According to the BBC, Turkish authorities said Boumediene arrived in Turkey prior to the Paris attacks and crossed into Syria on January 8, one day before Coulibaly attacked the kosher market in Paris. French authorities say Boumediene exchanged over 500 phone calls with the wife of one of the Charlie Hebdo gunmen, Cherif Kouachi, in 2014. Boumediene was known to French authorities for her links to Islamic extremists, according to multiple press reports.
Cherif and Said Koauchi reportedly had ties to al Qaeda in the Arabian Peninsula (AQAP). Before he was killed by the police in a printing factory, Cherif Kouachi claimed he had been sent to carry out the attacks by al Qaeda in Yemen, and that he went to Yemen on a trip funded by Anwar al-Awlaki, according to CNN. Said Kouachi also reportedly met with Awlaki on a trip to Yemen in 2011. [See LWJ report, Paris terrorist reportedly claimed ties to Anwar al Awlaki, AQAP.]
AQAP claimed responsibility for the Charlie Hebdo attacks last month through a speech by senior official Nasser bin Ali al Ansi. In the speech, al Ansi states that the "emir of the operation" worked with Awlaki. [See LWJ report, Al Qaeda in the Arabian Peninsula claims responsibility for Charlie Hebdo attack.]
The Movement of the Taliban in Pakistan claimed responsibility for today's suicide assault that targeted a Shiite mosque in the northwestern provincial capital of Peshawar. At least 20 people were reported killed in the deadly attack.
Four Taliban fighters armed with assault rifles and suicide vests entered the mosque during morning prayer, according to Dawn. Reports of what happened next are unclear. Pakistani officials claimed that one suicide bomber detonated his vest, one was killed by security forces, and another was wounded and subsequently captured. Witnesses told Dawn that one suicide bomber detonated, while three others opened fire on the crowd.
Initial reports indicate that at least 20 people were killed and more than 50 were wounded in the Taliban assault.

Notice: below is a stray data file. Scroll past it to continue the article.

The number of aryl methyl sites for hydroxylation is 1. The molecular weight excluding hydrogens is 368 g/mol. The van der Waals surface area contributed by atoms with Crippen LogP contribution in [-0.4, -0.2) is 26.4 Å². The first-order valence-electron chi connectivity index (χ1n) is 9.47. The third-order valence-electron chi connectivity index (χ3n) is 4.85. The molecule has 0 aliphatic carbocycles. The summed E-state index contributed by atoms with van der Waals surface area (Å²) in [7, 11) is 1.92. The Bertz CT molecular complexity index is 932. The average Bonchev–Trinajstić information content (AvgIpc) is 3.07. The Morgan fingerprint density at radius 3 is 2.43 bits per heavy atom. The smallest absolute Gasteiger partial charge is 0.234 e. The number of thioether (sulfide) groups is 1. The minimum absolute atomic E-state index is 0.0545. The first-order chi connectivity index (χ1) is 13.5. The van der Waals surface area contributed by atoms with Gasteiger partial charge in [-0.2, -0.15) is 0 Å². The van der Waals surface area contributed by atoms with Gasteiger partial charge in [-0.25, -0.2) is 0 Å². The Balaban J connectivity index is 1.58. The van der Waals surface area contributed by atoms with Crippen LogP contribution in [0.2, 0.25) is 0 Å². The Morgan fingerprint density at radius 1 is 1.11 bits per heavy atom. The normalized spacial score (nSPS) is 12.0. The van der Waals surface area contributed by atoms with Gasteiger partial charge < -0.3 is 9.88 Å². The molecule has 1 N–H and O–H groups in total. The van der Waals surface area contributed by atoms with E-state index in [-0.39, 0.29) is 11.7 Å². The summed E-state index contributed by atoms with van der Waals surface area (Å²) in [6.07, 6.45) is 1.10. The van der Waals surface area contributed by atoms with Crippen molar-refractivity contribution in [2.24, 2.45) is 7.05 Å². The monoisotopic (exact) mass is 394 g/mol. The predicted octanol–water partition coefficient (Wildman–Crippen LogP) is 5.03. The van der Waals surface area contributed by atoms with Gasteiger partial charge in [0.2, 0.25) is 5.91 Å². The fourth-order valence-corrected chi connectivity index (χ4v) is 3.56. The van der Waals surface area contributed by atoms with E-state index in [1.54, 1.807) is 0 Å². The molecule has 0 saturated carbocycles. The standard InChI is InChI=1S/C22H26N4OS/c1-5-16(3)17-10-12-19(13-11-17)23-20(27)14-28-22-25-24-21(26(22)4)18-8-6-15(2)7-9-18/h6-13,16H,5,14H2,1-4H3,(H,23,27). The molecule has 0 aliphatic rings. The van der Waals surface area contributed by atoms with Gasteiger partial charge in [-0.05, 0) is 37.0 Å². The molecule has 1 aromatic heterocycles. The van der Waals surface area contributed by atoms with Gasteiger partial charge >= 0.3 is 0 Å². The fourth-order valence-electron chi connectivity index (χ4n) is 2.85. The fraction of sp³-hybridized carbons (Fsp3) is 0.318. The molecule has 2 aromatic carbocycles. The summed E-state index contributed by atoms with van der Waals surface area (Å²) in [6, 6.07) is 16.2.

Muhammad Khurasani, the spokesman for the Movement of the Taliban in Pakistan, claimed credit for today's attack, and said it was executed "to avenge the killing of Usman," according to a statement received by The Long War Journal. Khurasani is referring to Dr. Usman, the Taliban commander who led the assault and siege on Pakistan's Army General Headquarters in October 2009. The Pakistani government executed Dr. Usman at the end of December.
"This is a series that will continue to draw blood for blood," the Taliban spokesman said, warning of "more severe" attacks in the future.
In a separate email which included a photograph of the four-man suicide assault team, Khurasani described the attack as a "blessed operation." Khurasani also sent a short video of the suicide bombers.
Today's attack is the second by jihadist groups that have targeted a Shiite mosque in the past two weeks. On Jan. 31, Jundullah, the Movement of the Taliban in Pakistan splinter group that purportedly joined the Islamic State last November, attacked another mosque in Shikarpur, killing at least 49 people. (Note: Jundullah was not included in the Islamic State's announcement that declared the establishment of Khorasan province; see LWJ report, Islamic State appoints leaders of 'Khorasan province,' issues veiled threat to Afghan Taliban.)
"Our target was the Shia mosque ... They are our enemies," Jundullah spokesman Fahad Marwat told Dawn while claiming the operation.